We can imagine this feature might make it to other Rivians as well via software updates, but this is the first we’ve seen of it – on any car, which really shows that Rivian isn’t just thinking about neat features that work for EVs, but how they fit into the specific “adventure” ethos the company is building.

This is also apparent in Rivian’s removable flashlight, a popular feature in the R1 which returns in the R2. It’s always good to have a flashlight handy while adventuring.

But the new detail here is that there’s not just a flashlight, but on the other side in the same spot, there’s another device of similar size which has a USB-C port and can be used as a portable backup battery for devices (as if you’ll ever run out of juice, given that the car has 8 USB-C ports – 2 front, 4 rear, 2 trunk, with a 120V outlet in the trunk to boot). This also stays charged while it’s slotted in the door, just like the flashlight does, and the units are interchangeable from one side of the car to the other.

But also the phone charger has a button on it which allows it to be used as a hand warmer (which, as a native Southern Californian, is something I hear people need when they live in places that get “cold,” whatever that is). So not only did Rivian surprise us with another cool device, but they surprised us with another cool device with an additional use on top of the initial use which already impressed us.

(Note also: the door pockets have been redesigned, with door speakers moved inboard on the car, so that the pockets are now taller and can fit your tall stainless water bottle – and they’re still expandable if you need to fit something a tad too thick in them)

And then there are all the features you heard about in the livestream, and in previous articles we wrote about the event, like the many planned accessories Rivian is working on (and which they promise won’t turn out like the Camp Kitchen and Tunnel Shuttle did last time).

The one arguable miss (depending on how you look at it) is charge port placement for the NACS charge port – it’s on the rear passenger side, rather than rear driver side like on Teslas. This means that, when charging at V3 Superchargers, Rivians may end up causing conflicts (which is why we really need the new V4 superchargers with longer cables).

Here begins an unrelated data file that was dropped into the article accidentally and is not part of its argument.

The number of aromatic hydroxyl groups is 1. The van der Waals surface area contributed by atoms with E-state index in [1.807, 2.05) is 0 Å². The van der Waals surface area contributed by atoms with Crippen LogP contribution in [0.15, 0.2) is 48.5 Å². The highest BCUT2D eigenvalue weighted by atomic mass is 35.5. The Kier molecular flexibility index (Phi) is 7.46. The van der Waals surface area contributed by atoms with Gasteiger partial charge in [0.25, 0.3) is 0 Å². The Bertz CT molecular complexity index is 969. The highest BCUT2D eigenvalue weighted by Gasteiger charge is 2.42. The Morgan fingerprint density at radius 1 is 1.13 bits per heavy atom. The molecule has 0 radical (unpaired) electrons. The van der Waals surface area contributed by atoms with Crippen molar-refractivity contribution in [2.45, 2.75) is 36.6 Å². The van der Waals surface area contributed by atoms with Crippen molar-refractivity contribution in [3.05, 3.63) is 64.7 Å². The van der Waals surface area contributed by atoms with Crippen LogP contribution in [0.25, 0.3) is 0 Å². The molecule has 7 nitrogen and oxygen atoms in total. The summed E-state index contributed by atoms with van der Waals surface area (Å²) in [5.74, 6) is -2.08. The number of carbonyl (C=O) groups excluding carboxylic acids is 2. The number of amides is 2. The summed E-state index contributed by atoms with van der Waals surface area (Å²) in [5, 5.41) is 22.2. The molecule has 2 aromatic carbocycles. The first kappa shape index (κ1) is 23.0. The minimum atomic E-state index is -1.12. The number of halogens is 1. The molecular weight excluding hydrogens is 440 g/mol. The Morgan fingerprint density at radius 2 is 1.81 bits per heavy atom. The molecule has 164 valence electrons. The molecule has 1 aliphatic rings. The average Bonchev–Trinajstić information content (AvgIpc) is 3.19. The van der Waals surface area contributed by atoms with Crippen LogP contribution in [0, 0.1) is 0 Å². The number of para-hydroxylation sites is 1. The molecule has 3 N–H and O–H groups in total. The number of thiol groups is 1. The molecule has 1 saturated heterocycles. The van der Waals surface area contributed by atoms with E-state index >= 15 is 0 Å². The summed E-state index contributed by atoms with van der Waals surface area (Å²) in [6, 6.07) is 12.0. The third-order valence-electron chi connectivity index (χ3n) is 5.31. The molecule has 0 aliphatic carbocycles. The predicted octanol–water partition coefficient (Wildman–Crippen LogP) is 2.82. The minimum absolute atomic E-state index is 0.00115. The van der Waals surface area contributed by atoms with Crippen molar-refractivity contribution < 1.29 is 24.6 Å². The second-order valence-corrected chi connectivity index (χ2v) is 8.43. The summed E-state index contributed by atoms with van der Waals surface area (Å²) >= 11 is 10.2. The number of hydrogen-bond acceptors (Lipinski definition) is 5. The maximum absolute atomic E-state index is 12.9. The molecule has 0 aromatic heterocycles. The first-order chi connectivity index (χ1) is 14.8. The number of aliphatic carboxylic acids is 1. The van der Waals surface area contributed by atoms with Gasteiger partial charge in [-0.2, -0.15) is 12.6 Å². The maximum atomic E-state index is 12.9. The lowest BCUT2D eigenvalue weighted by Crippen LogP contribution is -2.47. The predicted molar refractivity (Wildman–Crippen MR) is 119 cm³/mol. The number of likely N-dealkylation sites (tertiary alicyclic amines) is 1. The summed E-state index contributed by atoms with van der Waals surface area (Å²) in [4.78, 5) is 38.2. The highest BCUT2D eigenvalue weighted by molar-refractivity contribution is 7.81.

Rivian had good reasons for this – compatibility with its Rivian Adventure Network (R1s park nose-in, R2s would back in) and with existing owners’ home charger installations, easier charging for those who park and charge on the street, which is common in Europe where the R2 will be launching, and perhaps most importantly cheaper wire harnesses in the vehicle due to placement of components. But we still wonder if it would have been more worthwhile to go through the troubles to place new NACS-only charge port on the front passenger side for better compatibility with the much larger Supercharger network.

A blurry screengrab of the half-second where we saw the NACS port on the R2

Regardless, the net effect of all of these features, in addition to the ones mentioned in the livestream, is a car that just seems eminently usable. Just as I felt at the first Rivian R1 reveal event, it feels like the engineers and designers at the company really get it – they get the benefits that electric powertrains can bring, they get how people use their cars, they get how to make features that don’t just “surprise and delight” but actually have practical applications.

Most cars only have one or two of these neato features, the kind that you show your friends while saying “hey, look what this car can do!” This car, however, has enough of them to justify an 1,800-word article (sorry).

And all of that isn’t even about the car I liked most from the showing. I’m a small-car guy (and you should be too), so the surprise small-SUV-crossover-rally-car-hatchback-or-whatever-you-wanna-call-it R3 was extremely exciting to me. I love the form factor, I love that they got their inspiration from ’80s Group B rally cars (complete with funky interior), and I can’t wait to see more details on this vehicle.

There were hints of a few neat hidden ideas on the R3, like a (removable?) storage compartment on the back of the driver’s seat on the R3X and some kind of cool strap-down blanket thingy on the passenger’s seat, but since the doors weren’t open and that car is quite far from production, those will have to wait for another day.

Which brings up an important point – by the time production comes around, there’s always a chance that some of these features will go by the wayside. I already heard speculation that the fold-out rear quarter windows might not make it to production (CEO RJ Scaringe really likes them, but they’re a little redundant with the slide-down rear window), or that they might have to scale back plans for the haptic touch steering wheel knobs (this seems too crucial to the control of the vehicle to me – I bet it stays in, and eventually gets into the R1 too).

But the combined effect of these features is enough to show that Rivian really is at the vanguard of putting new ideas into design on their vehicles, and like other EV startups before them, they seem to be moving at a pace that traditional automakers are going to have a hard time catching up with.